Saladworks CEO Kelly Roddy and Chief Marketing Officer Mark Mears believe the brand is prepared to take itself to the next level.
With demographic shifts, lifestyle changes, and healthier eating habits working in the franchisor’s favor, the stage is set. As Mears says, “We’re at the confluence at the perfect time in history.”
The approach—doubling the number of units to 200 by year’s end—is as aggressive as the Conshohocken, Pennsylvania–based company has ever been since it was founded in 1986.
“There’s a large demand for the brand outside of the northeast,” Roddy says. “We think it’s possible. There’s a lot of things that need to happen, and we’re testing a whole lot of different ways to get the brand out there. Some of them will be successful; some of the tests won’t be successful. We’re going to look for every opportunity we can for growth because there’s a huge consumer demand for it, and we fit that need really well. We have a great story, a great soul. I think you will see this brand getting really close to doubling if not exceed doubling this year.”
The lofty goal comes nearly five years after Saladworks filed Chapter 11 bankruptcy due to a legal dispute between founder John Scardapane and investor Vernon Hill. The company was later acquired by Centre Lane Partners, a private investment firm in New York.
Saladworks began the year with the opening of its 100th store in Baltimore. The chain is expected to reach 105 by the end of January. Of the current amount, about 90 percent of the units are franchised. The company refers to itself as America’s original fast casual salad concept. Mears says, “We were plant–based before plant–based was cool.” It launched its first franchised location in 2001. The offerings include a create-your-own salad option, signature salads, wraps, and soups.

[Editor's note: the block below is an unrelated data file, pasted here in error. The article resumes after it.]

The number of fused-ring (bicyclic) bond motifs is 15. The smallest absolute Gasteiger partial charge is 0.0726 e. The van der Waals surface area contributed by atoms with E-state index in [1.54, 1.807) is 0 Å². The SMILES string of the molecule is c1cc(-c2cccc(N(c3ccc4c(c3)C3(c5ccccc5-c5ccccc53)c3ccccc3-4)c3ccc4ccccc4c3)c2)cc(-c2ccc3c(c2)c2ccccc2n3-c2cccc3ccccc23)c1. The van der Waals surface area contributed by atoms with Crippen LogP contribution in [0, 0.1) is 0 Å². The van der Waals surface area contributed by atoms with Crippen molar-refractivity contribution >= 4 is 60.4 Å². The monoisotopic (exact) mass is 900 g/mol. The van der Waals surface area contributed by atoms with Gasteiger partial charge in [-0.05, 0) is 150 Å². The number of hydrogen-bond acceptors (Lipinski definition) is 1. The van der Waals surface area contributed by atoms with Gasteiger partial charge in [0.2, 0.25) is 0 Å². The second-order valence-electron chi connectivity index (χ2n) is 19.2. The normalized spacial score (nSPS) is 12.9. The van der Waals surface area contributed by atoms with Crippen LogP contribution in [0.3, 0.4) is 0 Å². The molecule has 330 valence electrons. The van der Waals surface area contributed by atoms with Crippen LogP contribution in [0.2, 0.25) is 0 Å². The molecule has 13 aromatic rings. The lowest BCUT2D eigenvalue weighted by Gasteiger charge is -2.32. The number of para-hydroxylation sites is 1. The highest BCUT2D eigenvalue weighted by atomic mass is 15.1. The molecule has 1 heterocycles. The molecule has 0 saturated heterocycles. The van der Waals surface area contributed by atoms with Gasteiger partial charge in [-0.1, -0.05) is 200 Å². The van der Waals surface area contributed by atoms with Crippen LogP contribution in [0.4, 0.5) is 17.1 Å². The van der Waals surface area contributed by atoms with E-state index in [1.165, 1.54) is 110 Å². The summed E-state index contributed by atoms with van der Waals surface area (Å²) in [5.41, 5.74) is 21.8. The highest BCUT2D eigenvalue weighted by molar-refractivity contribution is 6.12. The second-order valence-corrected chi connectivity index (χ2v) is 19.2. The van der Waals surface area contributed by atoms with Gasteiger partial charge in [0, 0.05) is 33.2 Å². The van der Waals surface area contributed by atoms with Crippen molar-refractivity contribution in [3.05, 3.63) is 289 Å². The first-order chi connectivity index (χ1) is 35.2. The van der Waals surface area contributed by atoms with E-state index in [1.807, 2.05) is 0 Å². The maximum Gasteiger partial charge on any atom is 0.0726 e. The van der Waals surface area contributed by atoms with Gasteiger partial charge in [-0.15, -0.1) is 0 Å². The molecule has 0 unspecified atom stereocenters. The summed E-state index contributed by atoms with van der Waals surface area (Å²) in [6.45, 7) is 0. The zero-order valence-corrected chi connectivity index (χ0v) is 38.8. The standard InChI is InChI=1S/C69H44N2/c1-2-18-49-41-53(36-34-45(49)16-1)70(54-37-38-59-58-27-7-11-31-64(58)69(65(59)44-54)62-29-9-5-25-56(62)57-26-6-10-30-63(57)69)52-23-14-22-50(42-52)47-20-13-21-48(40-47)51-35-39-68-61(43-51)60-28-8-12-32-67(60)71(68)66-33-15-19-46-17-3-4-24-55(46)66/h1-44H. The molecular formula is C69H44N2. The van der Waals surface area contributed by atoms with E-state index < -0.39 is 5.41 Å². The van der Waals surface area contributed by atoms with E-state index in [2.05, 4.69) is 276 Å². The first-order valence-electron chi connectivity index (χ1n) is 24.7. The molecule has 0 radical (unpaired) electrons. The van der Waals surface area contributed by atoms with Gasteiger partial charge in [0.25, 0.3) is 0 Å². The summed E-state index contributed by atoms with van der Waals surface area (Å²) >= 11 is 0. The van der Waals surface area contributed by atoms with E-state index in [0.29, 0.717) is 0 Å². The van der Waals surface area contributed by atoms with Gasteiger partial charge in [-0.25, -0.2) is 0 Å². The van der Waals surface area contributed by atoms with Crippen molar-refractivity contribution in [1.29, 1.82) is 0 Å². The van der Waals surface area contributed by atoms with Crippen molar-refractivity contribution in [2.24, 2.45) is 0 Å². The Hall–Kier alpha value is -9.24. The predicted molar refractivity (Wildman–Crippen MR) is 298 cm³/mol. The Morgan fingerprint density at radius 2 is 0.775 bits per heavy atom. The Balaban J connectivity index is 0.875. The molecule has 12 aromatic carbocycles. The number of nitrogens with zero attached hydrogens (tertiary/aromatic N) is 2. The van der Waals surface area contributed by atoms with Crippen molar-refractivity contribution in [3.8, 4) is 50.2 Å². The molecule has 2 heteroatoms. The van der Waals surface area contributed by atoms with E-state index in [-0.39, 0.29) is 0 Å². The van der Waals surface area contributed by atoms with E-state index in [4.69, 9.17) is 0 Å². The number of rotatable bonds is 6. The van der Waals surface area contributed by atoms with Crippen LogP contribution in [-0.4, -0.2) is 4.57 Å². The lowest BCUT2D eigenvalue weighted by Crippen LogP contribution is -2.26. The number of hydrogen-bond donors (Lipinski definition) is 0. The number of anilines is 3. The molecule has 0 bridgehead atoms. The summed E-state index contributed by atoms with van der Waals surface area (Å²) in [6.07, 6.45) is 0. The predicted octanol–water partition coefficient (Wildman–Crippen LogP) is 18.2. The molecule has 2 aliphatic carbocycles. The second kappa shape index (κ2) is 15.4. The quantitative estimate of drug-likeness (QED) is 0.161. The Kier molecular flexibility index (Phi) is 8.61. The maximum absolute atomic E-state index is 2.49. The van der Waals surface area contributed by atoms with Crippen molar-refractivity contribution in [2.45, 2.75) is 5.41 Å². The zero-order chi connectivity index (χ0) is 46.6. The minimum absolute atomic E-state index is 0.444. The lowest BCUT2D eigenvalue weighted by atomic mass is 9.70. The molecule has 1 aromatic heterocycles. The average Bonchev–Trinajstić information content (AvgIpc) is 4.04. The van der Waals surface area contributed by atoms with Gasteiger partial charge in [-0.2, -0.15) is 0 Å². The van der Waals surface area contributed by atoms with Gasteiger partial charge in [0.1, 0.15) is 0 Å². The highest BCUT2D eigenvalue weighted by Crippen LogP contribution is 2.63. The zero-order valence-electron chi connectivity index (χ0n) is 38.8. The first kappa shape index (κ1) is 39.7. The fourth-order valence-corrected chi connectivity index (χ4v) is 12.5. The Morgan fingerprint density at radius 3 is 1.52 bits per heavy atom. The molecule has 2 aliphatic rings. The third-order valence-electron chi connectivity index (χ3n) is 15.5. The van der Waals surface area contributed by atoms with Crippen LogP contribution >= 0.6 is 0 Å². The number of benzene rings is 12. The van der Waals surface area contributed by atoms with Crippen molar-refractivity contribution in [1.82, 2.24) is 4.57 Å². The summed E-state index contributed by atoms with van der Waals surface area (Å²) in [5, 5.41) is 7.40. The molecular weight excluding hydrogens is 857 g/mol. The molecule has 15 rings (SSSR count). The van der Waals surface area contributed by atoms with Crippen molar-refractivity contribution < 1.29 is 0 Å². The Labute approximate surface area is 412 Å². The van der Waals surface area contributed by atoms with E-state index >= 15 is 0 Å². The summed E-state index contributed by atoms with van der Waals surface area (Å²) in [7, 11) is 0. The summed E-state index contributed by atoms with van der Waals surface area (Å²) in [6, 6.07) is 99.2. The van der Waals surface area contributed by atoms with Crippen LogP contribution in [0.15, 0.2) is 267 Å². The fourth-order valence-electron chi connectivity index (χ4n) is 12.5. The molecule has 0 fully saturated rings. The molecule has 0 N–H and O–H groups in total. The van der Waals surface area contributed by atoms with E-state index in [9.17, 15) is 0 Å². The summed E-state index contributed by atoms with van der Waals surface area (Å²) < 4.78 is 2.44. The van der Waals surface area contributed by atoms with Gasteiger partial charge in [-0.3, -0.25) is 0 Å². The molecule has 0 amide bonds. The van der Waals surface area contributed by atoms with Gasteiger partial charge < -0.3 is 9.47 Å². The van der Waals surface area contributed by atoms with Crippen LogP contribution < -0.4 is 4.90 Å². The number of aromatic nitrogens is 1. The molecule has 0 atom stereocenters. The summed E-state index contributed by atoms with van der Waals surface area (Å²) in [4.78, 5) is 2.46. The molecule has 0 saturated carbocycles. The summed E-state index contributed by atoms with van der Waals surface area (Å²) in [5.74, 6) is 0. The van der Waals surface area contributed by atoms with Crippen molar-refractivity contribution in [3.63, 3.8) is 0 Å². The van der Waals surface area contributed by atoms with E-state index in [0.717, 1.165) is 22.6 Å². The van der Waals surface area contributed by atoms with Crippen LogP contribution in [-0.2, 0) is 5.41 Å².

Most of the units are clustered in the Mid-Atlantic region, but Roddy expects to see units open in states such as California, the Carolinas, Virginia, Georgia, Florida, Ohio, Arkansas, Colorado, and Indiana. There will also be growth in existing markets like Maryland and Delaware.
Roddy says the only way Saladworks will reach its goal is by succeeding in nontraditional venues—universities, military bases, supermarkets, and airports. The plan is to test new growth opportunities as corporate stores and to franchise the models that work.
Before joining Saladworks in August, Roddy was CEO of Schlotzsky’s, where he oversaw a major rebranding effort and a decade of growth. He attributes the success to putting franchisees in a position to achieve—a plan he will follow at Saladworks, as well.
“Our focus is unit-level economics and making franchisees successful,” Roddy says. “Our intent is to be a franchisor. But we have to create really profitable models.”
Under that umbrella of nontraditional units will be the exploration of ghost kitchens, where the location exists solely for preparation and delivery. Roddy says there’s an opportunity for this type of space, particularly with the growing consumer demand for off-premises services.